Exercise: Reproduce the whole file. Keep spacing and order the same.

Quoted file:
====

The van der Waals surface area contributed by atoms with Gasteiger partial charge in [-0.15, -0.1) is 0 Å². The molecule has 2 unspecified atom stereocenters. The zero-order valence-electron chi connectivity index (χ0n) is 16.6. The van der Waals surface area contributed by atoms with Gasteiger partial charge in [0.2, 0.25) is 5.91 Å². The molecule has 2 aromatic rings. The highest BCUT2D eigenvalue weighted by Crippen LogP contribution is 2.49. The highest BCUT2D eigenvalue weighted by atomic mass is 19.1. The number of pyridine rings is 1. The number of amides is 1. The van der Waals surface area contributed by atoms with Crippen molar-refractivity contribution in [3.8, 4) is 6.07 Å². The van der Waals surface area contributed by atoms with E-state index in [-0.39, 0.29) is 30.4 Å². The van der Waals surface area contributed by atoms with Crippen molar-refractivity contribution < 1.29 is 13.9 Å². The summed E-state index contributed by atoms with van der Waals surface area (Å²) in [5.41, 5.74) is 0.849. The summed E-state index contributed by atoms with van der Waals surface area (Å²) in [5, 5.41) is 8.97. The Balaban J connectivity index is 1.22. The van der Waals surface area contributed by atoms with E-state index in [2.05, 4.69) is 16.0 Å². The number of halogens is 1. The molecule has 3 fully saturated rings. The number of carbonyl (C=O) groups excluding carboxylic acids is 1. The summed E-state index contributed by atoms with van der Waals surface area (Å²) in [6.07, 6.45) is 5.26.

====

The van der Waals surface area contributed by atoms with Gasteiger partial charge in [-0.15, -0.1) is 0 Å². The molecule has 2 unspecified atom stereocenters. The zero-order valence-electron chi connectivity index (χ0n) is 16.6. The van der Waals surface area contributed by atoms with Gasteiger partial charge in [0.2, 0.25) is 5.91 Å². The molecule has 2 aromatic rings. The highest BCUT2D eigenvalue weighted by Crippen LogP contribution is 2.49. The highest BCUT2D eigenvalue weighted by atomic mass is 19.1. The number of pyridine rings is 1. The number of amides is 1. The van der Waals surface area contributed by atoms with Crippen molar-refractivity contribution in [3.8, 4) is 6.07 Å². The van der Waals surface area contributed by atoms with E-state index in [-0.39, 0.29) is 30.4 Å². The van der Waals surface area contributed by atoms with Crippen molar-refractivity contribution < 1.29 is 13.9 Å². The summed E-state index contributed by atoms with van der Waals surface area (Å²) in [5.41, 5.74) is 0.849. The summed E-state index contributed by atoms with van der Waals surface area (Å²) in [5, 5.41) is 8.97. The Balaban J connectivity index is 1.22. The van der Waals surface area contributed by atoms with E-state index in [2.05, 4.69) is 16.0 Å². The number of halogens is 1. The molecule has 3 fully saturated rings. The number of carbonyl (C=O) groups excluding carboxylic acids is 1. The summed E-state index contributed by atoms with van der Waals surface area (Å²) in [6.07, 6.45) is 5.26.